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Parasha: Dracula, November 16th reading


The undertakers... igh! "A credit to our establishment"? Granted, I'm sure she doesn't know he was in love with her and all, but still!

I can only imagine how puzzling all this must have been to someone who didn't really know about vampires and hadn't read the (relatively little, compared to today) stuff already written about them. All the talk of cutting off the head, the garlic flowers, the crucifix...Then again, I wonder just how much vampires and their legends may have already passed into common knowledge, and how much background the average reader would have been expected to have. I mean, there have been superstitions about them for aaaages, so....

I wonder what's "wrong" with Jonathon walking and holding Mina's arm? Huh.

And Mina and Jonathan just happen to bump into the Count. And luckily Dracula doesn't notice them, after Jonathan's escape...

Sheesh, and Mina doesn't even wonder how Lucy came to die? Oooh, right, I'd forgotten that she was "ill" when Mina left her.

Hah, "She [America] will be a power in the world indeed."

Ah, poor poor Seward. He thinks his story is all done with, and he can close out his diary because it's all the end. Poor Seward.

What the hell is a "bloofer lady"? I can't figure that one out!

Huh, from the way Seward describes Van Helsing (and from Van Helsing's own speech) he's an old man, but from the way Mina describes him he's not so old yet.

And Abraham Van Helsing? I wonder if he's an author insert, or something? Or if Stoker just felt some kinship with him and decided to give him his name, or what?

Huh, okay, turtles I know live loooong, but parrots I think only have the same lifespan as mankind more or less, and elephants less? Hrm, wiki Pete says elephants "typically live for 50 to 70 years, but the oldest recorded elephant lived for 82 years." So also vaguely around man's lifespan. I guess maybe that's long enough for an animal to seem mystical and endless? Especially an exotic species that most people probably wouldn't have much contact with at the time? And the bit about toads... really now.

And great, now suddenly in my mind I hear singing.... "Lucy Westenra's dead (undead undead undead!)"

And now things begin to be explained (not that us modern readers needed as much explaining), and the young (and older) adventurers go forth... to the tomb! *dun dun dun!*

Comments

( 8 Notes — Write a Footnote )
khedron
Nov. 17th, 2011 05:06 am (UTC)
Quickly, before Time Warner hiccups again...

Bloofer lady: I thought it was kind of goofy, but didn't think much of it one way or another until you brought it up. A web search turns up pages like this, which repeats what seems to be a vague consensus that it's very-young-child-speak for "beautiful lady". Huh! OK, I guess I'll buy it.

Abraham Van Helsing: I only found out that "Bram" was short for Abraham this morning when I looked him up to verify that he wasn't secretly a woman writing with a man's name. Could definitely be authorial insert, he has all the answers.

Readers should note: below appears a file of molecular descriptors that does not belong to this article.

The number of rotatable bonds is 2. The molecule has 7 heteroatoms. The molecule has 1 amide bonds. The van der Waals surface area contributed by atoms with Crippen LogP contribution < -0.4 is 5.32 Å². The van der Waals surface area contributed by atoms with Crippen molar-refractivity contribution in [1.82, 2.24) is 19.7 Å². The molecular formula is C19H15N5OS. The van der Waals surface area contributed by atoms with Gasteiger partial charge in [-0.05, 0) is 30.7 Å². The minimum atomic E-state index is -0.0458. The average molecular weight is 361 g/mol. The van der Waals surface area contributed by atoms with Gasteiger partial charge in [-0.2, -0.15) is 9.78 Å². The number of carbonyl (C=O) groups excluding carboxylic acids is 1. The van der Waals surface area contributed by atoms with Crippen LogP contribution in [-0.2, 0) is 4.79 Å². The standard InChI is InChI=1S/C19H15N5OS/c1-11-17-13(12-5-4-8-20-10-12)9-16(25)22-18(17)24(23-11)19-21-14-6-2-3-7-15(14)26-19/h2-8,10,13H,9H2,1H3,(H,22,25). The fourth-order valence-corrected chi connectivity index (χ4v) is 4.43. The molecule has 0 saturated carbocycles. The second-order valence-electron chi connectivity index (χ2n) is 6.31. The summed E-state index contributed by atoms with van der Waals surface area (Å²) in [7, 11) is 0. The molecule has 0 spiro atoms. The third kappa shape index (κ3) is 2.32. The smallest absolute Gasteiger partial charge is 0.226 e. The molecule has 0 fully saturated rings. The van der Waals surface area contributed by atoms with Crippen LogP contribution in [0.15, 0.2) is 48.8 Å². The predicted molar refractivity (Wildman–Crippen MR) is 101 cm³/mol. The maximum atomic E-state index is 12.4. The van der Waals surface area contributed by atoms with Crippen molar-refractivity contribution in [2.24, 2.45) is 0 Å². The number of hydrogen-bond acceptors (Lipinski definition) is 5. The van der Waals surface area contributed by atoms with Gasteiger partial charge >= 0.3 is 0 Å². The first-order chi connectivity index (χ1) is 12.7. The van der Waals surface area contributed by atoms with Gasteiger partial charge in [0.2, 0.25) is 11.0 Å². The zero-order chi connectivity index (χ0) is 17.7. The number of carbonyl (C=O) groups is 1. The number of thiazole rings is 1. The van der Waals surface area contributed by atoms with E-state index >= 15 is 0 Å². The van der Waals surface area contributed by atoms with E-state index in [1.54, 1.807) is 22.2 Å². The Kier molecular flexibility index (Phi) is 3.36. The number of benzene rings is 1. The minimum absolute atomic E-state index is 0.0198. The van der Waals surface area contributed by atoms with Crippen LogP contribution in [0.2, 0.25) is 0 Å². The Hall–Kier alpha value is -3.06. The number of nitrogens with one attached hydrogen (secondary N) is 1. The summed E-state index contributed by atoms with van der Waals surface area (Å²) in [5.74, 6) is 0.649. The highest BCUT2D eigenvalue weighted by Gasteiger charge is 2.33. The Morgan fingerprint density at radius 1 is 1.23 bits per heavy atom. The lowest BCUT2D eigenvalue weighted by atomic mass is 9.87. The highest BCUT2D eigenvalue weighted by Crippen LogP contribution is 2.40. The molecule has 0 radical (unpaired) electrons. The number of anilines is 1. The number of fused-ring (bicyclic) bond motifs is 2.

I wonder what's "wrong" with Jonathon walking and holding Mina's arm? Huh.

Maybe it's because they're supposed to act like an old married couple and be proper in public?

Ah, poor poor Seward. He thinks his story is all done with, and he can close out his diary because it's all the end. Poor Seward.

I liked that bit. Actually, I liked a lot of the bits here -- I'm really enjoying reading through this. I want to see a movie or two again, because I don't think they hit the same notes. We've spent a lot of time (several chapters, months of book time) without seeing Dracula directly, but instead following the trail of his influence (the zoo) or watching him via the effect he has on Lucy. I generally think it's best to portray the Evil Bad Guy in books, because it seems like so often when you get to see them more closely, they turn out to be pathetically wretched instead of malignant & frightening. (Frightening: Sauron. Pathetic: Every Forsaken in the Jordan books, once you get to know them.) So, anyway, I like that we're only seeing Dracula at a remove. And I like Mina. Hopefully she'll keep doing things even though her guy is back in town (and no longer disabled).
khedron
Nov. 17th, 2011 05:07 am (UTC)
stormfeather
Nov. 17th, 2011 07:38 pm (UTC)
Huh, I... guess? Although I'm not convinced that "bloofer" is such a natural mis-speaking of "beautiful" for kids. That's me, the cynic.

And yes, indirect Dracula. Aside from being a cool band name, it's... effective!

And at least he's not emo'ing all over the place about oh woe is him, and his unlife is so tragic and all.
vizsludraugas
Nov. 22nd, 2011 11:03 am (UTC)
Try to think of it with a Cockney accent. (Well, what we Yanks think of as a Cockney accent, anyway.)
stormfeather
Nov. 22nd, 2011 06:13 pm (UTC)
Somewhat more plausible, but still...

I dunno, maybe I'm just being picky.
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vizsludraugas
Nov. 22nd, 2011 11:25 am (UTC)
A lot of the vampire backstory most of us have in our heads was created by stoker. There's a fair amount of it in the book that would have made Transylvanians of the time scratch their heads in puzzlement.

There were earlier English legends of something like a vampire, written down by folks like William of Newburgh, but the creatures described in them were very different.

The thing I most love about this is Van Helsing ordering garlic from Amsterdam. What, you couldn't find any in London?
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